Attorney General Eric Holder spoke to the American Bar Association in San Francisco yesterday to announce revisions to decades-old policies that were enacted as part of the War on Drugs in the 1980s. His remarks come on the heels of Dr. Sanjay Gupta’s recent piece for CNN entitled “Why I Changed My Mind On Weed;” together the two men exemplify a shift in attitudes toward drug use and criminalization in America.
In Gupta’s article, the neurosurgeon and chief medical correspondent for CNN apologizes for not supporting medical marijuana in the past and chastises harm-based marijuana research and governmental policies that sustain unnecessary barriers to its use.
I didn’t look hard enough, until now. I didn’t look far enough. I didn’t review papers from smaller labs in other countries doing some remarkable research, and I was too dismissive of the loud chorus of legitimate patients whose symptoms improved on cannabis. Instead, I lumped them with the high-visibility malingerers, just looking to get high. I mistakenly believed the Drug Enforcement Agency listed marijuana as a schedule 1 substance because of sound scientific proof. Surely, they must have quality reasoning as to why marijuana is in the category of the most dangerous drugs that have “no accepted medicinal use and a high potential for abuse.” They didn’t have the science to support that claim, and I now know that when it comes to marijuana neither of those things are true.
Gupta’s change of heart came from speaking with “medical leaders, experts, growers and patients” from around the world as research for his new CNN documentary “Weed,” which aired on Sunday. By seeing firsthand how professionals and patients had been able to solve medical ailments and suffering through the medicinal use of marijuana, he was forced to confront a long-held notion that marijuana is dangerous or lacks positive attributes.
The statements of both Dr. Gupta and Attorney General Holder prove that America is a country currently contemplating — and changing their minds — about the future of the drug war, and in particular, the war on marijuana. Though using many substances remains taboo, shifting attitudes reveal a growing acceptance for not only medicalizing, but legalizing, marijuana.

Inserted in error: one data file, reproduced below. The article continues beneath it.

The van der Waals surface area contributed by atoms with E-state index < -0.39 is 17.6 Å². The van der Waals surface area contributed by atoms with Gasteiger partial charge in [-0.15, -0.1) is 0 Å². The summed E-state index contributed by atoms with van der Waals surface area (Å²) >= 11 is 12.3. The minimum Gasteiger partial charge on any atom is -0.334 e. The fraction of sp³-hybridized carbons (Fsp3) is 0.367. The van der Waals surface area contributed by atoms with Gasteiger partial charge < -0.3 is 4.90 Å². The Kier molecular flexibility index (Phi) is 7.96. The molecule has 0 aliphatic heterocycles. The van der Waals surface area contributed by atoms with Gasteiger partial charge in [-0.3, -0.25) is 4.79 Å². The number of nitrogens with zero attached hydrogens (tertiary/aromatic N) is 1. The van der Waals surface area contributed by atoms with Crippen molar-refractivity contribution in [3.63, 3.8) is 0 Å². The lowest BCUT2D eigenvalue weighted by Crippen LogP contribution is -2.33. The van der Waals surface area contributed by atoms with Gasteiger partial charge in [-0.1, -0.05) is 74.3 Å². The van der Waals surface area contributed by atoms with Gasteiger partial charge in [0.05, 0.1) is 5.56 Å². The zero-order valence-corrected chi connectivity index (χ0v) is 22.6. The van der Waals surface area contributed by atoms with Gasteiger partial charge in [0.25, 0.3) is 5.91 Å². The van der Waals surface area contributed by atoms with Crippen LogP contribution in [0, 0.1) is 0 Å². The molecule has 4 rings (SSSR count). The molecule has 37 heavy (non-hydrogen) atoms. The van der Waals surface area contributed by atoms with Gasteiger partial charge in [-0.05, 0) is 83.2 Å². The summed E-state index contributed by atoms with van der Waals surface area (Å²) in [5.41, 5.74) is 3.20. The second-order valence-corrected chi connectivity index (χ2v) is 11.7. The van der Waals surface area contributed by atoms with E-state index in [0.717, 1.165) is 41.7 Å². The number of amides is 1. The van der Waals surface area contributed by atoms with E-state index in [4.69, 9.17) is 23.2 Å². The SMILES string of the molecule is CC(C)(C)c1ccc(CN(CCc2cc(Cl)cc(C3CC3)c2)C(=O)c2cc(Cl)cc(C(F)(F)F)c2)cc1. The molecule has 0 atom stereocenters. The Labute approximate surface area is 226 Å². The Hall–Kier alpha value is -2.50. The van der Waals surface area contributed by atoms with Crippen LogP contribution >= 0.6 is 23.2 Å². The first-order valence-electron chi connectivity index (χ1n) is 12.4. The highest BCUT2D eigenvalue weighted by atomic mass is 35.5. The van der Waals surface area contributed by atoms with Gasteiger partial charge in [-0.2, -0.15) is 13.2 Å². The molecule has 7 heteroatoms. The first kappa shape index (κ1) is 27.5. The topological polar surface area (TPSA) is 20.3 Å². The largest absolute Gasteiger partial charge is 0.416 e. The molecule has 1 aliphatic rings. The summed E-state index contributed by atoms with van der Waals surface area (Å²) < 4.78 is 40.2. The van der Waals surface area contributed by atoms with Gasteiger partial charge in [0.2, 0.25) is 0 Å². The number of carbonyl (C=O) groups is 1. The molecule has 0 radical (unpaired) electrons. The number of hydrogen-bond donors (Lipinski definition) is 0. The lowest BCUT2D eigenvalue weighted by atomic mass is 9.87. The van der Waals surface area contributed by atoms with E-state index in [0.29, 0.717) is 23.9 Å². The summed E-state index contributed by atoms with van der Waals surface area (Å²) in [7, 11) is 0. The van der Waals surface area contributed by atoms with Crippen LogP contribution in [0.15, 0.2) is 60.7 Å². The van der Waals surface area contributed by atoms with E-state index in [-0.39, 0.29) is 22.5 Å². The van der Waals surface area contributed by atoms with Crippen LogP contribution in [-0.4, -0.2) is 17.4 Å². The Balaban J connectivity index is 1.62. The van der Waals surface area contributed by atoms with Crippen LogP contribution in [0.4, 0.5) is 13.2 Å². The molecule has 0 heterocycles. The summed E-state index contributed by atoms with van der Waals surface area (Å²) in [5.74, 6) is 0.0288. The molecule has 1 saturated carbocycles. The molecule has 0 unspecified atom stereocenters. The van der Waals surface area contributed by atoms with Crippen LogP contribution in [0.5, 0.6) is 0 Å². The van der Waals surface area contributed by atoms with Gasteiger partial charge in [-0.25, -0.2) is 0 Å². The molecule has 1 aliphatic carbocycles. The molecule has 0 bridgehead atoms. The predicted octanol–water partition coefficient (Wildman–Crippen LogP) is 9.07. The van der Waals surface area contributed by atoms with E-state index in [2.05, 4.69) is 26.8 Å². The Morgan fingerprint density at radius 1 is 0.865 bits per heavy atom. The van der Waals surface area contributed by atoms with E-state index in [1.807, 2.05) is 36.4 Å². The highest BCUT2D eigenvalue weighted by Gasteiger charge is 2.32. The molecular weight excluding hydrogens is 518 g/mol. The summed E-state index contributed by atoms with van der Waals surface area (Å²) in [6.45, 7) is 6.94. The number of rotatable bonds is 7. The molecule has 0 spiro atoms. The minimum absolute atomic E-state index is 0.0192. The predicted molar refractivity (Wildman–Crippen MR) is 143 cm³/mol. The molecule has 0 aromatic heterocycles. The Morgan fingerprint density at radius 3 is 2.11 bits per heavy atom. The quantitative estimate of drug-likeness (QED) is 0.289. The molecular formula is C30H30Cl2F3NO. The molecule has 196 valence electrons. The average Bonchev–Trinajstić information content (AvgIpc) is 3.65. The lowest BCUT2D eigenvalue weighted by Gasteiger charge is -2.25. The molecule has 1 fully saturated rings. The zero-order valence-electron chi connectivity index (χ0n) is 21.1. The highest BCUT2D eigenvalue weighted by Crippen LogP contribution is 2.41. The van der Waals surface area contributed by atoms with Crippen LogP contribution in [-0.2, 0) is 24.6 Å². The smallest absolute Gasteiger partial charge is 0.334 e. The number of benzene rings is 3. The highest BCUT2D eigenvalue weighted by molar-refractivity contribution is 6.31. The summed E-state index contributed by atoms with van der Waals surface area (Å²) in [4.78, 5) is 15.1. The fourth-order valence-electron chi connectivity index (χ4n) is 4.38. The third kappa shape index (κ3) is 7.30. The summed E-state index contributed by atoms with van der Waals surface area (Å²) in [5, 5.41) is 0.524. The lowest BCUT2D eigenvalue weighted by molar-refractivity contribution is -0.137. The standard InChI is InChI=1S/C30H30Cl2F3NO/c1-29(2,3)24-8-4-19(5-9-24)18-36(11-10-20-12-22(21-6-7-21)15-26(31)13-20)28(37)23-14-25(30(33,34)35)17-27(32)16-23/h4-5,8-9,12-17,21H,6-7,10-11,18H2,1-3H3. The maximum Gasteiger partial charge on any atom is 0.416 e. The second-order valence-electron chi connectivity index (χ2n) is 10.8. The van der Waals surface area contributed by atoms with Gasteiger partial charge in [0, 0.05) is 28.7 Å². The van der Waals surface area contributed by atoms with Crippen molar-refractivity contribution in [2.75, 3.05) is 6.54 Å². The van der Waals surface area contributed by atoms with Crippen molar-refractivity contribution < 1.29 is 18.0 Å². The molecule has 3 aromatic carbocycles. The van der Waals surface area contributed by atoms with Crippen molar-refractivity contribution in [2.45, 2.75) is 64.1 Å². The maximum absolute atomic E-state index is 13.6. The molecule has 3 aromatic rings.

For the past three years, a slight and growing majority of Americans have consistently claimed in polls to support the legalization of marijuana use; acceptance for medical marijuana rests even higher at 81 percent, and 76 percent of doctors support its use. There is a “marijuana majority” in this country composed of people of radically different backgrounds and lifestyles: Christian leaders, Hollywood celebrities, medical professionals, law enforcement officials, lawyers, everyday people, and lawmakers from across the political spectrum see some form of benefit in relaxing the restrictions in place on recreational and/or medicinal marijuana. It’s hard to argue with said majority about the rationality of their beliefs; aside from being a logical legislative goal based on public opinion, the benefits of decriminalizing marijuana and taking steps toward ending the drug war are scientifically and economically sound.
The medical benefits of marijuana have been up for debate since as early as 2737 B.C, when “the mystical Emperor Shen Neng of China was prescribing marijuana tea for the treatment of gout, rheumatism, malaria and, oddly enough, poor memory.” Using marijuana medicinally spread afterward through Asia, the Middle East, and Africa for a range of symptoms; by the 18th century, American medical journals were making commonplace recommendations for the use of hemp seeds medicinally. In 1914, drug use became illegal in America. By 1937, 23 states had outlawed sweet mary jane, and in the ’50s, marijuana possessors and distributors became criminals under federal law. It wouldn’t be until 1996, when California legalized medical use of the plant once more, that attitudes began shifting back toward normalization of weed.